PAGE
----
Watch my discussion the impact of Donna Summer’s music and homophobia’s impact on disco.
Archive for May, 2012
Some religious leaders are struggling with President Obama’s support for gay marriage but not the Rev. Jesse Jackson. In a statement released shortly after Obama’s announcement Jackson said, “If Dr. King and our civil rights movement have taught us anything, it’s the fundamental principle that all people deserve equal protection under the law. LGBT people deserve equal rights — including marriage equality. Discrimination against one group of people is discrimination against all of us. The State — and the Courts — should not sanction discrimination. We must be consistent in upholding human rights for all human beings.” I spoke to the Reverend about the impact of Obama’s announcement among blacks and the wider community of the faithful.
Watch me rant about how Will & Grace & the Real World changed how people feel about gays via parasocial interaction on MSNBC’s the Dylan Ratigan Show.
They say the arc of history bends toward justice. If that’s true, then as a nation, we’re having a hard time bending on the issue of gay rights. But this week will be remembered as a historic turning point, because President Obama threw political caution to the wind and came out as the man who can put principle over politics in announcing his support for marriage equality. “I’ve just concluded that for me, personally, it is important for me to go ahead and affirm that I think same-sex couples should be able to get married,” Obama told Robin Roberts in an interview to appear on ABC’s Good Morning America on Thursday.
Polls show the U.S. is trending toward embracing gay marriage. We now have a thin and growing majority that supports marriage equality. And we have the young millennial generation strongly in favor of marriage equality, while the older boomers are firmly against it. But national acceptance of gay marriage remains a long, hard slog. This week North Carolina planted its feet in the past by becoming the 30th state to legally prohibit gay marriage and also abolish civil unions, thus enshrining romantic segregation in its state constitution. Separate and unequal in matters of the heart. We should all be ashamed that we’re still restricting civil rights to certain groups of Americans. Barring gays from marriage says their committed relationships don’t merit the protection or sanctity of marriage — an important step both socially and legally. It says their love and commitment is of lesser value. The sanctity of marriage in the U.S. has not been compromised by the thousands of married gay couples we already have. The institution of marriage was mocked by the sham, made-for-TV 72-day marriage of Kim Kardashian, and yet no bill has been proposed barring her from the altar.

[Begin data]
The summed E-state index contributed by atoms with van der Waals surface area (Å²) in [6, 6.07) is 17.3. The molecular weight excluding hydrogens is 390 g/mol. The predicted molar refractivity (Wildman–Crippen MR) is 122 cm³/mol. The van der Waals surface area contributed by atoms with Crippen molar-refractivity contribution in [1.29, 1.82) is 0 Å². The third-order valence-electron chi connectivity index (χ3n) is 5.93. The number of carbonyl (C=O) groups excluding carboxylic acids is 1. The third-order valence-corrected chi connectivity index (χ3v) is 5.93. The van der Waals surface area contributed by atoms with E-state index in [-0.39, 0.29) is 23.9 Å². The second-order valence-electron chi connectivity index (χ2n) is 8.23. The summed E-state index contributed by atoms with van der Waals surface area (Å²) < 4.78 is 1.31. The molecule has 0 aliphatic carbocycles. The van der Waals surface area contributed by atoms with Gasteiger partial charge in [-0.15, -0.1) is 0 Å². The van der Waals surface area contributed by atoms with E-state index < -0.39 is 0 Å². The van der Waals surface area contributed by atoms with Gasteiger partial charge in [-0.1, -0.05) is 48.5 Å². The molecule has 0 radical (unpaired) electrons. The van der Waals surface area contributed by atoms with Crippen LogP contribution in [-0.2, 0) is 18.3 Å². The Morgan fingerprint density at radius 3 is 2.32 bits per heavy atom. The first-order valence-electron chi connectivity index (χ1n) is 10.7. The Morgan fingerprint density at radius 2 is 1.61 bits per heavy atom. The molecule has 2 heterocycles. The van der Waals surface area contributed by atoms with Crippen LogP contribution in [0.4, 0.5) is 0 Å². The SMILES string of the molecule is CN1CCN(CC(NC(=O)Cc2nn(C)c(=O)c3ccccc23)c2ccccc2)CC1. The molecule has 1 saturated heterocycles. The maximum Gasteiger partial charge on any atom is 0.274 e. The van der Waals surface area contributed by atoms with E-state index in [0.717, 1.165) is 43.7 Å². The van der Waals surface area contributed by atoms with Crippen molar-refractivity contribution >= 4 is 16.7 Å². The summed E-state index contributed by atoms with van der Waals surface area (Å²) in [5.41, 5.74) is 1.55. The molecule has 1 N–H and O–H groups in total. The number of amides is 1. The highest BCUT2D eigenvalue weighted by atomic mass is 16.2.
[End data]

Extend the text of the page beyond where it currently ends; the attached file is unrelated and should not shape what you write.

Watch me discuss the politics of marriage equality and President Obama’s declaration of the support of same-sex marriage on The Last Word with Lawrence O’Donnell.
Watch me square off with CNN’s Piers Morgan about the facts of the Trayvon Martin case.
Watch me alongside Michael Eric Dyson, Jack Ford and Mark Strassman discussing the importance of the Trayvon Martin case on Face the Nation.
Watch me “Turn the Tables” on MSNBC’s The Dylan Ratigan Show to discuss what’s most detrimental to America.
The wind of revolution is beginning to blow through the halls of justice. It’s a small breeze now and the impact of what many consider one of the worst Supreme Court decisions of the 20th century still weighs heavily, but in North Carolina something called the Racial Justice Act is suggesting that a change is gonna come.
Many studies have shown that there is significant racial bias in the administration of the death penalty. Defendants are more likely to be sentenced to death for killing whites than for killing blacks and black defendants are more likely to get the death penalty than whites, as was referenced in David Baldus’s 1998 report “Racial Discrimination and the Death Penalty”. But a study by Jennifer Eberhardt found the impact of race to be even more nuanced: judges and juries perceive defendants who have physical traits that are stereotypically associated with blackness (broad nose, big lips, dark skin) to be more “death worthy.” What a horrific term. In Eberhardt’s study, stereotypically black-looking defendants were twice as likely to be sentenced to death. Sociologists know that race matters in capital punishment, but the Supreme Court has refused to notice since a 1987 decision in McClesky v Kemp.